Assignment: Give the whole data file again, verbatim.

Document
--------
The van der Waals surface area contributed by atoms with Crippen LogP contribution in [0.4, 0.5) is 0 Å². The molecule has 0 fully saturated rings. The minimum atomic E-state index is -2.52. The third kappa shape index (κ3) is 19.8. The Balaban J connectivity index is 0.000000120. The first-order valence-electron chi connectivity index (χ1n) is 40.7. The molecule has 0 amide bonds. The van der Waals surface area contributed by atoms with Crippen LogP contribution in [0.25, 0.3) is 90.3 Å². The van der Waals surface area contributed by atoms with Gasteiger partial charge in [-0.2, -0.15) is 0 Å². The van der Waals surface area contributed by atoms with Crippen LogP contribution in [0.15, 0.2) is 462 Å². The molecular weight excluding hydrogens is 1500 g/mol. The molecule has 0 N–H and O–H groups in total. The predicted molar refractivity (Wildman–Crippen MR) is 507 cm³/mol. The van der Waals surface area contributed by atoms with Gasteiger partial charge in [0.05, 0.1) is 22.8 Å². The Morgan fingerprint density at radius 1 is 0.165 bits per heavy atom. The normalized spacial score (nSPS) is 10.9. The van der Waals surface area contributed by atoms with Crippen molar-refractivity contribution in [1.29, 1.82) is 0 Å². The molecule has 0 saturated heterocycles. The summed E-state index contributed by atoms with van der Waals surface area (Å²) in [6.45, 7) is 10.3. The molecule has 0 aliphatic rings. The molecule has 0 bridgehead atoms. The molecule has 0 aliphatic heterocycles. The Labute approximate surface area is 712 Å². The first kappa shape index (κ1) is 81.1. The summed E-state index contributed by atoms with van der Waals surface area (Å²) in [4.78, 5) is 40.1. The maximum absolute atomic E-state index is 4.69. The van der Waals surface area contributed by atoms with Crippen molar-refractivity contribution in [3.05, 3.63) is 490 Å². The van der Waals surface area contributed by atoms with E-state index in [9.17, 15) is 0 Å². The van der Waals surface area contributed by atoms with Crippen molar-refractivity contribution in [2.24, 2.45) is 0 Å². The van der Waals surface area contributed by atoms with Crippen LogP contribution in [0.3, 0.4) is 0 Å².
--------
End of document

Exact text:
The van der Waals surface area contributed by atoms with Crippen LogP contribution in [0.4, 0.5) is 0 Å². The molecule has 0 fully saturated rings. The minimum atomic E-state index is -2.52. The third kappa shape index (κ3) is 19.8. The Balaban J connectivity index is 0.000000120. The first-order valence-electron chi connectivity index (χ1n) is 40.7. The molecule has 0 amide bonds. The van der Waals surface area contributed by atoms with Crippen LogP contribution in [0.25, 0.3) is 90.3 Å². The van der Waals surface area contributed by atoms with Gasteiger partial charge in [-0.2, -0.15) is 0 Å². The van der Waals surface area contributed by atoms with Crippen LogP contribution in [0.15, 0.2) is 462 Å². The molecular weight excluding hydrogens is 1500 g/mol. The molecule has 0 N–H and O–H groups in total. The predicted molar refractivity (Wildman–Crippen MR) is 507 cm³/mol. The van der Waals surface area contributed by atoms with Gasteiger partial charge in [0.05, 0.1) is 22.8 Å². The Morgan fingerprint density at radius 1 is 0.165 bits per heavy atom. The normalized spacial score (nSPS) is 10.9. The van der Waals surface area contributed by atoms with Crippen molar-refractivity contribution in [1.29, 1.82) is 0 Å². The molecule has 0 saturated heterocycles. The summed E-state index contributed by atoms with van der Waals surface area (Å²) in [6.45, 7) is 10.3. The molecule has 0 aliphatic rings. The molecule has 0 bridgehead atoms. The molecule has 0 aliphatic heterocycles. The Labute approximate surface area is 712 Å². The first kappa shape index (κ1) is 81.1. The summed E-state index contributed by atoms with van der Waals surface area (Å²) in [4.78, 5) is 40.1. The maximum absolute atomic E-state index is 4.69. The van der Waals surface area contributed by atoms with Crippen molar-refractivity contribution in [3.05, 3.63) is 490 Å². The van der Waals surface area contributed by atoms with E-state index in [9.17, 15) is 0 Å². The van der Waals surface area contributed by atoms with Crippen molar-refractivity contribution in [2.24, 2.45) is 0 Å². The van der Waals surface area contributed by atoms with Crippen LogP contribution in [0.3, 0.4) is 0 Å².